Don't tell the Professor I said so, but the Hollywood Dairy in Balmoral does a good Cuban cigar. I made a mental note as I drove past on the way to Cazador, because the kind of man-style meal I was planning is one that demands to be finished off with a stogie.
Cazador, a presence on Dominion Rd for nearly a quarter century has a name (it means "hunter" in Spanish) that firmly signals its intentions. To be blunt, this is not really a place for vegetarians. Sure, the menu includes a meat-free pasta dish and dolma (stuffed vine leaves) but after that, you're pretty much on your own.
For the species of diner that Hindus politely refer to as "non-vegetarians", it's a different matter. By my count, 14 species of sentient beings perish in the interests of populating the bill of fare at Cazador: five hoofed, three feathered, five from the sea and a rabbit.
Even before you open the menu (robustly laminated, I noticed, presumably so that it's easy to wipe off fatty or bloody fingerprints) you may observe that the rustically plastered walls are adorned with deer heads, stuffed ducks and the remains of other departed creatures. It takes a committed carnivore to stare into dinner's glazed eyes before ordering it.
Cazador is a game restaurant in the old-fashioned sense: if you bring in the spoils of your hunting trip, they will make it into dinner (it has to be dressed or butchered, though; don't go dropping a wild boar on the doorstep with a note saying "see you at 7"). But if you're not handy with a 12-gauge, not to worry: they have plenty that they killed previously.
As the Professor is a bit queasy about meat, I grabbed a red-blooded male as a dining companion. My only demand was that he had to order stuff he had never eaten - the last thing you need at a game restaurant is somebody who insists on a steak.
As it transpired, that wasn't hard. Despite its Spanish name, Cazador serves food that has more than a whiff of the eastern end of the Med, because the chef is Persian, and my eye was immediately drawn to stuff I couldn't even pronounce.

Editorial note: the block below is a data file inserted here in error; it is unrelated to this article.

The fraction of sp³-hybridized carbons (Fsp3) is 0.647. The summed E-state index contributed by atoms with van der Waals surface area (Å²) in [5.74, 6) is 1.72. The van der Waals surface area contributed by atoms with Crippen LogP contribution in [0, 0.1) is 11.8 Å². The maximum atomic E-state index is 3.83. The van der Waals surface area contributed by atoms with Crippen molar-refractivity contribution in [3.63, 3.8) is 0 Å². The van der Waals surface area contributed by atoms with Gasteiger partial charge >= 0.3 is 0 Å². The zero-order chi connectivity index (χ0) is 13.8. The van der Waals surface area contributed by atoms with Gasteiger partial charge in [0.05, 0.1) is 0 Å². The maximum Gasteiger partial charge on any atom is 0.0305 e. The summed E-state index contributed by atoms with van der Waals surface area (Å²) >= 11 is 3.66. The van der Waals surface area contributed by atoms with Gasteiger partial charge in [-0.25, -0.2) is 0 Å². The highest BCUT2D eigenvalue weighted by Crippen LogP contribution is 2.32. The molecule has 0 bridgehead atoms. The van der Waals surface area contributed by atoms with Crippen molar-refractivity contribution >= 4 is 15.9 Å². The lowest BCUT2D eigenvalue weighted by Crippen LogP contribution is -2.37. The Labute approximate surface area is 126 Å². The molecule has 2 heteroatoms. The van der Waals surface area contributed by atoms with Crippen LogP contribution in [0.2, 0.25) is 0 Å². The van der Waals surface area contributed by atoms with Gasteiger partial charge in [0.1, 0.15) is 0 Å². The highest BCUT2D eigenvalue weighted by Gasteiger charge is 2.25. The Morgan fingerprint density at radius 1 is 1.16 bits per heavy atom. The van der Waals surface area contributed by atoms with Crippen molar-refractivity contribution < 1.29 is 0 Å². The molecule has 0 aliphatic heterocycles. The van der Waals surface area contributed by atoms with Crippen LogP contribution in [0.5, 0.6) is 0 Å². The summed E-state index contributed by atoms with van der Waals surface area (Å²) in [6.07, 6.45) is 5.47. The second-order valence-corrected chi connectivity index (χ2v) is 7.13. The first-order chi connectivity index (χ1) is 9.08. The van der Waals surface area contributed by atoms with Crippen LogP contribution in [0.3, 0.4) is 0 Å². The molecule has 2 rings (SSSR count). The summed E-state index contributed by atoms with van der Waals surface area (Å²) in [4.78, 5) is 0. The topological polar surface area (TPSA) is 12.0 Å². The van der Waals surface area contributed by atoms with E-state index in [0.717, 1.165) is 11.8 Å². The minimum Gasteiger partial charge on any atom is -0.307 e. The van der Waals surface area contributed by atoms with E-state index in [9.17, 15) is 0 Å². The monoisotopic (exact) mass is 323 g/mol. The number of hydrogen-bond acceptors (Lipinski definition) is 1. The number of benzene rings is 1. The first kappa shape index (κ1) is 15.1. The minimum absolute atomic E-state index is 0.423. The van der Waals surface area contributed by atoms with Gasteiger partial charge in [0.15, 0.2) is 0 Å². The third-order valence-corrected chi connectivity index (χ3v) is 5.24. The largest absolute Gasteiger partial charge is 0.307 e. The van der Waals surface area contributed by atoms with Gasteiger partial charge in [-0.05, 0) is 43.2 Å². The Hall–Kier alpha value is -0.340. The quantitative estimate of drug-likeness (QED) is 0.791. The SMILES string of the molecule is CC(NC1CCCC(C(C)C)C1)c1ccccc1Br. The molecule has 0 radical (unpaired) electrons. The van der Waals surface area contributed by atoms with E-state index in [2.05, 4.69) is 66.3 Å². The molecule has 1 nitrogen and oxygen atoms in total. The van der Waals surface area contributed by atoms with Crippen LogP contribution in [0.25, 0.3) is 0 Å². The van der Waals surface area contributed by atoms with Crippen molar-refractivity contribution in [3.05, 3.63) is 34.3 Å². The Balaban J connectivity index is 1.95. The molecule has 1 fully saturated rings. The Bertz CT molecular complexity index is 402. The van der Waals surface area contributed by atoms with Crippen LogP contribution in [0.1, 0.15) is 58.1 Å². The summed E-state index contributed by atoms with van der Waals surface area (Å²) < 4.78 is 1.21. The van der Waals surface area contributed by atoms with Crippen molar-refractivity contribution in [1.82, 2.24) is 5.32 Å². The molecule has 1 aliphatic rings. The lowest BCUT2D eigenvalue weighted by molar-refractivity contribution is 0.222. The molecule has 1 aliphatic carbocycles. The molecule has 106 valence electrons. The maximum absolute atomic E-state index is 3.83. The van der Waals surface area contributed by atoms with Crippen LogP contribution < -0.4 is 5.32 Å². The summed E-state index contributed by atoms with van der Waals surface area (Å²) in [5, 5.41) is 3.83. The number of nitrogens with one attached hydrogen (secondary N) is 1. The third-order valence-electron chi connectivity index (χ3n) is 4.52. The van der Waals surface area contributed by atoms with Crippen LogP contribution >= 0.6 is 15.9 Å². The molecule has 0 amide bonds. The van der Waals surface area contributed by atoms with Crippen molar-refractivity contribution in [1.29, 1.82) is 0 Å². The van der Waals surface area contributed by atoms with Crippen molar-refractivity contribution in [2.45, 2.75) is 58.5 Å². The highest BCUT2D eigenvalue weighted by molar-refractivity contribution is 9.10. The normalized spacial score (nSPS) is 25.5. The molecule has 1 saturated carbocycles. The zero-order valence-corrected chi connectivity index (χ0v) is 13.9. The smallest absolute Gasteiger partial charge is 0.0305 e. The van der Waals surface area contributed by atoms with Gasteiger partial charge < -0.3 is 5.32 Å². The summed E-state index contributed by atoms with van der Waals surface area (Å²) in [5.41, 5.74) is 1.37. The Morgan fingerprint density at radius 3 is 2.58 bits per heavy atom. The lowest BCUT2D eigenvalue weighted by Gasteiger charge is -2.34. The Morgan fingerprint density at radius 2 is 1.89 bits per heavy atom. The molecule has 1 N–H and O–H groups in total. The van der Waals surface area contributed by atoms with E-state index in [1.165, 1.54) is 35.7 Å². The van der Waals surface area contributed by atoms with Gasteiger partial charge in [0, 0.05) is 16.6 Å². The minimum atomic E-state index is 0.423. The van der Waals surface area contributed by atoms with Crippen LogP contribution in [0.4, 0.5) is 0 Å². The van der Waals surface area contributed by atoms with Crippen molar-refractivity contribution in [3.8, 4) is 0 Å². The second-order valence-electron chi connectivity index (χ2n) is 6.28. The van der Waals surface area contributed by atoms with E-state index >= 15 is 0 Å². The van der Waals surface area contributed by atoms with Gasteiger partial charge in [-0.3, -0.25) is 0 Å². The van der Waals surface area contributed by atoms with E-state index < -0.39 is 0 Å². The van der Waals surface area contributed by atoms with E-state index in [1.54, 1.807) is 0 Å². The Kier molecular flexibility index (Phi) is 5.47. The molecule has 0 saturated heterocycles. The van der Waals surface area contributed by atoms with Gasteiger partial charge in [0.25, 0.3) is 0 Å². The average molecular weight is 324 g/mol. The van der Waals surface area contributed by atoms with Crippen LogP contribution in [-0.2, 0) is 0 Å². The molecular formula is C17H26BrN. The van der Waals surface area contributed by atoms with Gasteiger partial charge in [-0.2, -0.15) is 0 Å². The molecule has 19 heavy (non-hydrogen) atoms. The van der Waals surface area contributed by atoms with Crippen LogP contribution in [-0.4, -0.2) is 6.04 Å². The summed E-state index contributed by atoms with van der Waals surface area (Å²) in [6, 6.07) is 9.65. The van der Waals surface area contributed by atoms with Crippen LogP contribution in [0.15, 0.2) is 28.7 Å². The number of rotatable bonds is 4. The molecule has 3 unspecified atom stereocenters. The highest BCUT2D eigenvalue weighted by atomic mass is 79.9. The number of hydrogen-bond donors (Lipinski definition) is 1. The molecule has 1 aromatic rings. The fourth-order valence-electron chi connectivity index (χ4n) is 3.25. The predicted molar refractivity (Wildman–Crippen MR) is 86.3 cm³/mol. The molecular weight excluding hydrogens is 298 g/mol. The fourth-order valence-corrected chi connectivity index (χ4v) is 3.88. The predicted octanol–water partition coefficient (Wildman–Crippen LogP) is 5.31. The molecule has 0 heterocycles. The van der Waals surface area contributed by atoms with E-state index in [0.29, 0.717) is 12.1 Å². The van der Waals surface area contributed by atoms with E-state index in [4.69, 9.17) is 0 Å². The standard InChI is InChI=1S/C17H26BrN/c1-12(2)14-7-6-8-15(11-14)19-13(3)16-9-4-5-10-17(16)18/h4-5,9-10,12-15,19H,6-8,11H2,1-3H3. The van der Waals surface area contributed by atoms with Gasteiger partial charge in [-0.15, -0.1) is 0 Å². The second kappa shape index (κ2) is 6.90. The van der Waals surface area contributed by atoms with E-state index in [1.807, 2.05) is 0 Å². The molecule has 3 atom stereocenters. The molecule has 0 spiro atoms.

So my entrée, which rejoiced in the name jaghor-baghor, consisted of duck livers and venison kidney panfried with tomato, coriander, garlic and lime. It purports to be a classic snack in Teheran although, perhaps because Cazador's spelling is idiosyncratic, I can't find it anywhere else online. No matter: it was original and delicious, the kidney erring on the dry side but the small chunks of liver juicy and agreeably charred on the edges.
I was just as happy with a dish of duck done with a sauce of sour cherry. I tend to avoid the combination of meat and fruit, but the name, ordak-va-albaloo, is mouthwatering and the dish was too, the tartness of the cherries perfectly offsetting the fattiness of the duck.
We were both slightly less taken with Andrew's keshteh-e-baboli, a sort of cheese and eggplant bake, partly because there was so little eggplant in it. But his baked pheasant, prepared according to an Armenian recipe with garlic, lime, thyme and crushed pistachios was a cracker.
It's not all intimidatingly exotic at Cazador: a menu that includes pasta dishes, shanks (of venison and lamb), pepper steak, and fish with wine, cream and capers has something for almost everyone. The atmosphere - cosy, homely, friendly and unpretentious - is very comfortable.
After a stop at the Hollywood I arrived home wishing for another glass of vishnovka, the Russian sour-cherry firewater I'd enjoyed at the end of my meal. Instead, I smoked the cigar. But, like Bill Clinton, I didn't inhale.
Need to know
Look: Chic this ain't
Taste: Sauces and juices
Try: That Russian aperitif Price guide reflects the cost of three courses for one person without drinks.
$ = $20-$40; $$ = $40-60; $$$ = More than $60